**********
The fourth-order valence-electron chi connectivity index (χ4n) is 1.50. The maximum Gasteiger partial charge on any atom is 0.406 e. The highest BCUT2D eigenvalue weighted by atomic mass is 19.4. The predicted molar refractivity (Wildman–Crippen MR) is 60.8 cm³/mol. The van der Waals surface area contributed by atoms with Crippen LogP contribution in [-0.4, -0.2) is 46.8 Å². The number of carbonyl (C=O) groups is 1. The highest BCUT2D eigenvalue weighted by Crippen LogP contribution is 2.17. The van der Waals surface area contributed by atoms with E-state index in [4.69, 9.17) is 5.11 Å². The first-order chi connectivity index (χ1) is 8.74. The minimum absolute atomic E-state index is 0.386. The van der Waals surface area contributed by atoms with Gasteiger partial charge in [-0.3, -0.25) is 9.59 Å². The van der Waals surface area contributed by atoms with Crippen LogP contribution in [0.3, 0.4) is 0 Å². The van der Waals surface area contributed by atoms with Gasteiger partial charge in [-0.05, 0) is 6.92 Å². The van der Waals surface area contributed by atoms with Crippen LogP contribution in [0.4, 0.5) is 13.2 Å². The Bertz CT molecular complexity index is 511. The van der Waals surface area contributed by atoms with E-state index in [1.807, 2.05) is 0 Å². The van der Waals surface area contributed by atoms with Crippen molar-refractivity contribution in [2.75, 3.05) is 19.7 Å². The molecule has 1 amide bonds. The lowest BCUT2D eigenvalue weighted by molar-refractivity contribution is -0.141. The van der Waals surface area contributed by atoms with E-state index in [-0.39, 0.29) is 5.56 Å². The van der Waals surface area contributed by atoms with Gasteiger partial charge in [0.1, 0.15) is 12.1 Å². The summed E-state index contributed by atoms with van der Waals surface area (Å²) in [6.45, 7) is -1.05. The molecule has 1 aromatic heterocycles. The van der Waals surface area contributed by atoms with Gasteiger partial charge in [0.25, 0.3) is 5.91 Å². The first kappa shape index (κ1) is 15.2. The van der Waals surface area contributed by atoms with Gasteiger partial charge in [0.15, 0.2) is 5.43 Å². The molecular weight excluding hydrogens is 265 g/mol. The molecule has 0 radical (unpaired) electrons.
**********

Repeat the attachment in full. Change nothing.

The fourth-order valence-electron chi connectivity index (χ4n) is 1.50. The maximum Gasteiger partial charge on any atom is 0.406 e. The highest BCUT2D eigenvalue weighted by atomic mass is 19.4. The predicted molar refractivity (Wildman–Crippen MR) is 60.8 cm³/mol. The van der Waals surface area contributed by atoms with Crippen LogP contribution in [-0.4, -0.2) is 46.8 Å². The number of carbonyl (C=O) groups is 1. The highest BCUT2D eigenvalue weighted by Crippen LogP contribution is 2.17. The van der Waals surface area contributed by atoms with E-state index in [4.69, 9.17) is 5.11 Å². The first-order chi connectivity index (χ1) is 8.74. The minimum absolute atomic E-state index is 0.386. The van der Waals surface area contributed by atoms with Gasteiger partial charge in [-0.3, -0.25) is 9.59 Å². The van der Waals surface area contributed by atoms with Crippen LogP contribution in [0.3, 0.4) is 0 Å². The van der Waals surface area contributed by atoms with Gasteiger partial charge in [-0.05, 0) is 6.92 Å². The van der Waals surface area contributed by atoms with Crippen LogP contribution in [0.4, 0.5) is 13.2 Å². The Bertz CT molecular complexity index is 511. The van der Waals surface area contributed by atoms with E-state index in [1.807, 2.05) is 0 Å². The van der Waals surface area contributed by atoms with Crippen molar-refractivity contribution in [2.75, 3.05) is 19.7 Å². The molecule has 1 amide bonds. The lowest BCUT2D eigenvalue weighted by molar-refractivity contribution is -0.141. The van der Waals surface area contributed by atoms with E-state index in [-0.39, 0.29) is 5.56 Å². The van der Waals surface area contributed by atoms with Gasteiger partial charge in [0.1, 0.15) is 12.1 Å². The summed E-state index contributed by atoms with van der Waals surface area (Å²) in [6.45, 7) is -1.05. The molecule has 1 aromatic heterocycles. The van der Waals surface area contributed by atoms with Gasteiger partial charge in [0.25, 0.3) is 5.91 Å². The first kappa shape index (κ1) is 15.2. The van der Waals surface area contributed by atoms with Gasteiger partial charge in [0.15, 0.2) is 5.43 Å². The molecular weight excluding hydrogens is 265 g/mol. The molecule has 0 radical (unpaired) electrons.